We LOVE our pets and we’re showing it as we spend more each year for the health and happiness of our furry family members. But caring for a pet can be costly, especially with increasing veterinary prices. Out of $72.5 billion spent on pets in 2018, we spent $18 billion on veterinary care! Some people feel that they’re spending more on their vet bills than their own medical bills yet less than 1% have pet insurance. Their monthly premiums can be costly but the right plan can help save your finances in an emergency, could it be worth it in the long run?
Pet insurance is more straightforward than human insurance:
- There is no “in or out of network” so you can visit any vet.
- Insurance plans vary by “tiers” and can cover accidents, illnesses, and wellness care.
- Premiums are usually monthly or annual but it can still increase due to rising costs of vet care and the age of your pet.
- Pet insurance also has a deductible (the amount you pay before your plan kicks in) and a co-pay (the amount you must pay out of pocket).
- Most vets also require you to pay at the time of service which means you will still need to pay out of pocket, then you can file a claim to your insurance company and wait to be reimbursed.
- Some plans won’t cover office fees (the base price of taking your dog to be seen by a vet).
- Plans can take anywhere from a few days to a few weeks to reimburse you.
- Some plans have a maximum payout per year or per illness.
- The best time to get pet insurance is when your dog is young and healthy, most insurance companies will not cover costs from pre-existing conditions and also have higher monthly fees if your pet is older and unhealthy.
- There is a waiting period before your plan kick in. For example, 14 days for illnesses and 6 months for orthopedic conditions. If a condition occurs during the waiting period, it’ll count as a pre-existing condition and won’t be covered.
Before looking at our options, ask yourself why you are considering pet insurance. If you answered yes to any of these questions, pet insurance might be right for you!
1. Is my dog more susceptible to health issues or accidents due to breed, environment, or activity? Do you own a purebred dog like a cocker spaniel that is known for having many health issues? Or don’t know about your dog’s family health history? Does your dog partake in high intensity sports or lives in a high risk environment for disease, disasters, and wildlife? Evaluating your dog’s risk factors will help determine whether pet insurance will pay off in the long run. Although we can’t predict if our dog will need emergency care during their lifetime, we can consider these things to recognize how big or small their risk is.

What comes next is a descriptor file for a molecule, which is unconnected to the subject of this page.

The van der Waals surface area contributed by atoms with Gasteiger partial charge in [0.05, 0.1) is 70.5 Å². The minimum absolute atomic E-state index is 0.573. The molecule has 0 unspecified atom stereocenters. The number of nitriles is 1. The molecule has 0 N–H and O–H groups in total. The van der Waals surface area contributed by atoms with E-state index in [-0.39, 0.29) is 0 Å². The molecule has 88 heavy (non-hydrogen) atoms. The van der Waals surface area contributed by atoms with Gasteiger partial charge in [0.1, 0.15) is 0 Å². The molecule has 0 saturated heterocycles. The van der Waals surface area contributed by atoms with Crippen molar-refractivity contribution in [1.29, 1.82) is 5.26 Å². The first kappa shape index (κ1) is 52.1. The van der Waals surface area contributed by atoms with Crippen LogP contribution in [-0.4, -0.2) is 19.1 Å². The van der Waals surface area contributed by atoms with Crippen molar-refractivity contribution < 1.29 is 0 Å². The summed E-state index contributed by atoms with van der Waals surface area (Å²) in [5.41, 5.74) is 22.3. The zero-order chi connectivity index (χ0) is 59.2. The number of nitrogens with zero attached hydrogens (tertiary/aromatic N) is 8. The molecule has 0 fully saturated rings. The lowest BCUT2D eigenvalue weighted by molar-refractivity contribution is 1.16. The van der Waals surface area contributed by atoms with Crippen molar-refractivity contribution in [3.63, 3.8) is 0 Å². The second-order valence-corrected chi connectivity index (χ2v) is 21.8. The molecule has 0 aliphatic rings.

2. Am I unable to pay for an unexpected emergency vet bill?
The cost for emergency vet care is no joke these days as prices for medication, equipment, and well-trained staff increases. The average cost depending on your area for emergency care ranges from $800-$1500 including common cases such as torn ligaments or intestinal blockages. For more severe cases, bills can add up towards $10,000. Many people can be unprepared for a sudden expense and it can be very stressful to recover or rebudget your spending around these bills especially with added interest.
3. Can I afford a smaller monthly expense for the remainder of my pet’s life?
A smaller monthly fee may be easier to manage for you because it’s predictable. In the end, insurance companies make money from their monthly premiums and investing it like a bank, since the majority of their customers do not need a payout. For some people, it may be more helpful to put the money towards a doggy emergency fund.
4. Do I want peace of mind?
After four dogs and two cats in my family, my Shiba Loki is the first pet that I purchased pet insurance for. After his long bout of kennel cough, my deductible was paid off and my insurance plan kicked in when he was just 4 months old. With the peace of mind that my plan will cover 80% of accidents or illness, I no longer worry about the financial concern when deciding whether or not to take him to a vet when I’m worried about his health. It can be less stressful and almost comforting to know that you have that financial safety net when it comes to your dog’s care.
Depending on the plan, your finances, and the health risk of your pet, pet insurance can be worth it for you! However, wellness coverage is not worth it! The cost of routine care like vaccines, flea and tick control, and spay/neuter isn’t high enough to make up for the cost of wellness coverage and 82% of pet policies don’t cover wellness for this reason.
Here is a list of some popular pet insurance companies to help you narrow down your options! Check out their websites and read through their plans before deciding. Also don’t be afraid to contact their customer service and ask them questions.
As mentioned earlier, pet insurance gives you a sense of safety. If your dog is prone to greater health risk due to its breed, history, activity, or environment it will be worth it to start a plan especially if they are young. If they are older and already have chronic health issues, pet insurance premiums would be too high so it would be better to save the money instead. Most importantly, if you cannot comfortably risk an emergency bill then pet insurance is a good idea. Sometimes, it can be difficult to prioritize pet care if it lines up with other emergency costs like human health care, home repairs, and more. With the right plan, pet insurance can help you live more comfortably with your furry family by helping you put the worry behind financial decisions aside.